- Author: Jeannette E. Warnert
California farmers are known for growing some of the world's finest cotton. Even though, production has been on a steady downward decline since a high of 1.3 million acres in 1979. This year, only about 200,000 acres of California cotton are being cultivated.
The drop can be attributed to a number of factors, according to an article today in AgAlert about the repercussions for the cotton ginning industry. Nearly two-thirds of the cotton gins that operated in California 10 years ago have closed.
Severe water shortages, competition from other countries, high input costs, the worldwide economic crisis are undermining the throne of California's King Cotton.
AgAlert assistant editor Christine Souza spoke to UC Cooperative Extension cotton specialist Bob Hutmacher for the story.
"One of the things that has not helped in the last couple of years is some of the prime production areas for cotton are where we have had these tremendous water limitations," Hutmacher was quoted in the article. "That punched the daylights out of cotton acreage as much or more than anything else."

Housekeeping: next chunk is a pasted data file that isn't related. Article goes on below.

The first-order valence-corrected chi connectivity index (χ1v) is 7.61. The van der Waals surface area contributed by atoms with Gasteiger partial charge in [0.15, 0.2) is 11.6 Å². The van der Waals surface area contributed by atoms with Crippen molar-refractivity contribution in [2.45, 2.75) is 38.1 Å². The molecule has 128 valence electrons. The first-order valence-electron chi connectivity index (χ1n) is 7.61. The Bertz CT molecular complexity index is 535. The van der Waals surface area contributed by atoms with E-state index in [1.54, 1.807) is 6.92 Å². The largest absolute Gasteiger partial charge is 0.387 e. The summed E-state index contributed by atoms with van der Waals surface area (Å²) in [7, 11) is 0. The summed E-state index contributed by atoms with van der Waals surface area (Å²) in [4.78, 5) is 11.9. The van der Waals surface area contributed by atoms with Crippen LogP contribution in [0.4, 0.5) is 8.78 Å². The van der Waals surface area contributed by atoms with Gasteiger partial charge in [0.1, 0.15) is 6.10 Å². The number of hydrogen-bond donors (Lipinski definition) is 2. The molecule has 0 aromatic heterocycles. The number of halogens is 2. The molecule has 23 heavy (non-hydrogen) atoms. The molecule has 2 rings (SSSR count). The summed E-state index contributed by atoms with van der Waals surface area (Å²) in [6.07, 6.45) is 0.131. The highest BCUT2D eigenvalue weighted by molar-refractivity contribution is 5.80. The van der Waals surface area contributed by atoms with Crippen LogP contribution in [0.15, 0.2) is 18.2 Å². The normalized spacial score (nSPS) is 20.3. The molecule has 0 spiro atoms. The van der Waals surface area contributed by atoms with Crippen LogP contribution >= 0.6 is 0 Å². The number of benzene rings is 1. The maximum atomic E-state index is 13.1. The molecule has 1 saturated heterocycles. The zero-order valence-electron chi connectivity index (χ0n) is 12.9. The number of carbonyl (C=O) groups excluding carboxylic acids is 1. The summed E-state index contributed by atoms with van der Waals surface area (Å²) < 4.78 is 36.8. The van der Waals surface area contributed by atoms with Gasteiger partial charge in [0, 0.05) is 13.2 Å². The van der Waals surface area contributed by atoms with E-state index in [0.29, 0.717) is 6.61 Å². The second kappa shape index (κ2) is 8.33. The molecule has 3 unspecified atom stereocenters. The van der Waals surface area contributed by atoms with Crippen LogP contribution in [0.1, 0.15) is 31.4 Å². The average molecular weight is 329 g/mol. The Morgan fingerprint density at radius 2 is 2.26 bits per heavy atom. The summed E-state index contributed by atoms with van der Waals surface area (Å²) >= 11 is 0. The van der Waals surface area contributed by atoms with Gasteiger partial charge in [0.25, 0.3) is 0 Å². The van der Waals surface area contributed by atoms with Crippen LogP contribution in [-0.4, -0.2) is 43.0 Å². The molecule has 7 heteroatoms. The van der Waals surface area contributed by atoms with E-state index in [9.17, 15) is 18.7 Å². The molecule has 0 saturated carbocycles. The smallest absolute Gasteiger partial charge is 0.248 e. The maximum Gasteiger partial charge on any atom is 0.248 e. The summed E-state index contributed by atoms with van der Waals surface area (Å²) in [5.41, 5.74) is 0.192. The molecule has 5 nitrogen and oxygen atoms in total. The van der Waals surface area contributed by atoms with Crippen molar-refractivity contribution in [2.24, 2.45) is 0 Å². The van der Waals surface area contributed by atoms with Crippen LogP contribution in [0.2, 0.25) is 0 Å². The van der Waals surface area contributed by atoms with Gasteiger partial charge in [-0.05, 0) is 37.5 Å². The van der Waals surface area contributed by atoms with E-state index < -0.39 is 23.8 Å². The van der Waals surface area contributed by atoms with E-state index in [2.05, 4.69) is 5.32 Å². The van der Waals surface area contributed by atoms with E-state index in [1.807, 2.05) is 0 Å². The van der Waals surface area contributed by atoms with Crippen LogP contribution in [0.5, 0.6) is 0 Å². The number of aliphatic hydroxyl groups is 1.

Hutmacher is director of UC's West Side Research and Extension Center, which sits in the heart of cotton country. Like neighboring farmers, the center received only 10 percent of its normal water allocation this summer and had to tap its deep wells and cut production during the summer to keep research projects on track.
California's long-fiber cottons allow manufacturers to make luxurious high-thread-count linens and soft yet strong t-shirts. But around the world, consumers are keeping their clothing longer and opting for lower-quality cotton products that don't depend so much on California's superior product.
"Part of it is the varieties and part of it is the climate, but one of the things that California still can do better than just about anybody is produce a world-class-quality cotton crop," Hutmacher said.
Third-generation cotton farmer Steve Wilbur of Tulare hasn't given up hope.
"There is a future, we just don't know what it looks like," he was quoted.